Monday, January 25, 2010

"Monsters" and "Political Reality"

I should point out that, despite my last post, I have a lot of respect for people like Matt Yglesias, Ezra Klein, and (of course) Paul Krugman. I do believe they have a point, and they're dead-on on a lot of issues.

The problem isn't their perspective. The problem is the extent to which they've gone to defend it. Like practically everybody who finds themselves on the side of the Village—or finds themselves a part of it—they are jettisoning far too much in the name of "political realities". They are not stopping to think about how real those "realities" are, and the extent to which their cases are built on a rickety foundation of assumptions, suppositions, and projection.

They always forget that the rest of America does not think as Washington does. Republicans are forced to remember that because they live in fear of their base. If they forget, they could end up on the business end of a nasty primary challenge. GOP candidates can even lose a general if the SoCons stay home. Dems don't have to worry about either of these possibilities from their always-supportive base, so they end up imprisoned Washington's "political realities".

That is the true basis for that Republican "you study reality, we create it" comment that Dems mocked a while back. The Republican in question was not talking about physical reality. He was talking about those political realities, the ones that people like Matt are always referring to. The Republican use their knowledge of both the Dems and Washington to create the conventional wisdom, and the Democratic lawmakers and hangers-on end up trying to operate within those ever-shifting Republican-built boundaries.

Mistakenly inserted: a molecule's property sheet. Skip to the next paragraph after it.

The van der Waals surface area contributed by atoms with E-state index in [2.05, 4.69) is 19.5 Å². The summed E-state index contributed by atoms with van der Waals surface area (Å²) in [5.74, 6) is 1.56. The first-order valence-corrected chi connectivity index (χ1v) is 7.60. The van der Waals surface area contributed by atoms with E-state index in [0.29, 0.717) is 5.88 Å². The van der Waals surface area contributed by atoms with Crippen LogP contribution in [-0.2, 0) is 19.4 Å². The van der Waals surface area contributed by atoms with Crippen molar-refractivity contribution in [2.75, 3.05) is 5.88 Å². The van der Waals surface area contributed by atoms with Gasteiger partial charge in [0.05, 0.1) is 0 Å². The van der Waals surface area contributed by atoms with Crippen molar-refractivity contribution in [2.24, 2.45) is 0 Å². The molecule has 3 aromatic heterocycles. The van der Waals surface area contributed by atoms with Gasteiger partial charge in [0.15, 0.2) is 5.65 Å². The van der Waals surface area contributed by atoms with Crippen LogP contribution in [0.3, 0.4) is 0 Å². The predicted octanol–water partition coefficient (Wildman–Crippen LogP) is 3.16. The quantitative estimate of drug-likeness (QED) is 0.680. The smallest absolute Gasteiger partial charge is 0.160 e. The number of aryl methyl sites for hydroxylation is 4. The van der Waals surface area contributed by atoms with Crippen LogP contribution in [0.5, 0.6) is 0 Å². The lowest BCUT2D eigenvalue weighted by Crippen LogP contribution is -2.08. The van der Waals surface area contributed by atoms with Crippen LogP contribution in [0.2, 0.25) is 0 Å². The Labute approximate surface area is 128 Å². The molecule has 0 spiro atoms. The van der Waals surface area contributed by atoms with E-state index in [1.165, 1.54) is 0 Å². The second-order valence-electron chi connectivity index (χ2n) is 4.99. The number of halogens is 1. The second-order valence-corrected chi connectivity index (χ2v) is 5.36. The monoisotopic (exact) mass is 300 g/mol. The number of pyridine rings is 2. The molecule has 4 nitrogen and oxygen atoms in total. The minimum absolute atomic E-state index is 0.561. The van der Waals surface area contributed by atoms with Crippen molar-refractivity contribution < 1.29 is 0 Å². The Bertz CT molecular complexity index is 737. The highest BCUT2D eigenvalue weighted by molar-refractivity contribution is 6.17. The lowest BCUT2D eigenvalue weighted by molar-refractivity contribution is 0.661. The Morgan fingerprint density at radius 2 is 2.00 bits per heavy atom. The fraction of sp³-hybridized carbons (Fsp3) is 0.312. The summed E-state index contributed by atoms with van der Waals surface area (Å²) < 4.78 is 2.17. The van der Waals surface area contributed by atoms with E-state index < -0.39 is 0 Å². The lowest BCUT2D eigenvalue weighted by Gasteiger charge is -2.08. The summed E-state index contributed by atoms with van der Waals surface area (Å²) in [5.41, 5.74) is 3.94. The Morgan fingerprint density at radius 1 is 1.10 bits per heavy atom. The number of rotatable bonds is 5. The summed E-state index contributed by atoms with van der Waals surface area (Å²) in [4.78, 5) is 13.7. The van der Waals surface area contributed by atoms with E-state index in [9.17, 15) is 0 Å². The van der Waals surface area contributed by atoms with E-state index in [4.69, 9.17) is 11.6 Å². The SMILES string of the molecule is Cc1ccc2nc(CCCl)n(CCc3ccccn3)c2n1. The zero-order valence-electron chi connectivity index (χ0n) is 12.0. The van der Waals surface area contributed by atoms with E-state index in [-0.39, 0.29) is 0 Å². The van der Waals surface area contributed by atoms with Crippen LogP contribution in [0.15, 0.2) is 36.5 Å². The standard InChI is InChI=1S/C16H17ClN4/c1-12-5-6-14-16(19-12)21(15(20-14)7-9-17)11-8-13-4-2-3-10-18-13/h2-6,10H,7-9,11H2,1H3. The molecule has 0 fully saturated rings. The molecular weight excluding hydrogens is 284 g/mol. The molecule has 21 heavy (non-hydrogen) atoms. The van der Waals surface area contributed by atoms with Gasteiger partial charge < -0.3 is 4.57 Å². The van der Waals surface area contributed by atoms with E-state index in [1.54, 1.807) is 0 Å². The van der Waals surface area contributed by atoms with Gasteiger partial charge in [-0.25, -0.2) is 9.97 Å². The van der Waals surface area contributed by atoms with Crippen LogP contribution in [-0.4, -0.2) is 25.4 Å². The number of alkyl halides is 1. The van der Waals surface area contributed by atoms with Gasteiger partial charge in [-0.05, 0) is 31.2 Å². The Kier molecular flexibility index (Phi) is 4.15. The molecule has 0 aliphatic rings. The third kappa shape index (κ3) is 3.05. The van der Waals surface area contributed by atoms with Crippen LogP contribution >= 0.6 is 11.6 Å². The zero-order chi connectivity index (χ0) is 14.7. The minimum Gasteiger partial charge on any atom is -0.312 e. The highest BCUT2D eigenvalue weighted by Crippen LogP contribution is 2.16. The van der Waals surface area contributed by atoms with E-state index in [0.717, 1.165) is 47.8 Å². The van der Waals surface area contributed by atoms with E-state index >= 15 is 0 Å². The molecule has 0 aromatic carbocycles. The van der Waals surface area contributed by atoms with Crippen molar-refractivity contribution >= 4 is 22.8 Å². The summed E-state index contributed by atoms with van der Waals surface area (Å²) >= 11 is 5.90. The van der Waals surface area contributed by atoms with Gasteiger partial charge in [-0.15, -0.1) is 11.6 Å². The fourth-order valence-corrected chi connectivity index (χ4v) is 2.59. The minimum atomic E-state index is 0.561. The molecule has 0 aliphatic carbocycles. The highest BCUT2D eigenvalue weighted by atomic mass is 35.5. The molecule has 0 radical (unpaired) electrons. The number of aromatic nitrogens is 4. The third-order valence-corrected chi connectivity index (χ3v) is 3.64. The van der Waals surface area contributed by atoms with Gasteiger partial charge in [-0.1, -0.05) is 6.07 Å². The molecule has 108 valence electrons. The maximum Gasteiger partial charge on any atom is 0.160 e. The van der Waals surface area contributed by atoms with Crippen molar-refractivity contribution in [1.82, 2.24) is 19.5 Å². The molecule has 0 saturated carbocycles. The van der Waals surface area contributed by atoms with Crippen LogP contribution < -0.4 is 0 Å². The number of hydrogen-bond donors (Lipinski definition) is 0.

And when they fail, as they so often do, they always blame everybody but themselves. They blame the Republicans, sure, but they mostly blame those who stand outside the "political reality" and try to tell them what's really going on. They don't want to hear it, since they have invested time, energy, and their personal reputation in these "political realities". They build a common defense against the cognitive dissonance between "political reality" and the actual stuff. It happened with Iraq, and it's happening here.

Even this whole "pass the Senate bill" thing has a sense of unreality to it. It boils down to the Dems exploiting the fact that the Senate passed the bill before the new guy could chance to vote against it, and before the public made it clear that the Senate bill was not enough. Both of those, together, make "pass the Senate bill" sleazy at best.

The public will hate it. The Republicans will run against it. The base will walk away. Seats will be lost. So why support it? "Political reality".

The good news is that the Brown victory seems to have helped these guys realize what's truly real. Bernanke's reappointment was "political reality", but it's troubled. Knuckling under to the banks' agenda was "political reality", but Obama looks to be giving Volcker and Warren their heads on that one. Pretending that the Republicans were partners, instead of opponents, was "political reality", but the Dems seem to finally realize what they're up against. Chasing the independent vote while ignoring the core supporters was "political reality", but the Dems are now confronted with proof that young, committed supporters can and will stay home.

So now we have to find new "political realities". With any luck, the Dems will start creating them, instead of just following them. The only way that will happen, though, is if people like Yglesias, Klein and Silver start defending what's right, instead of whatever "reality" they're invested in.

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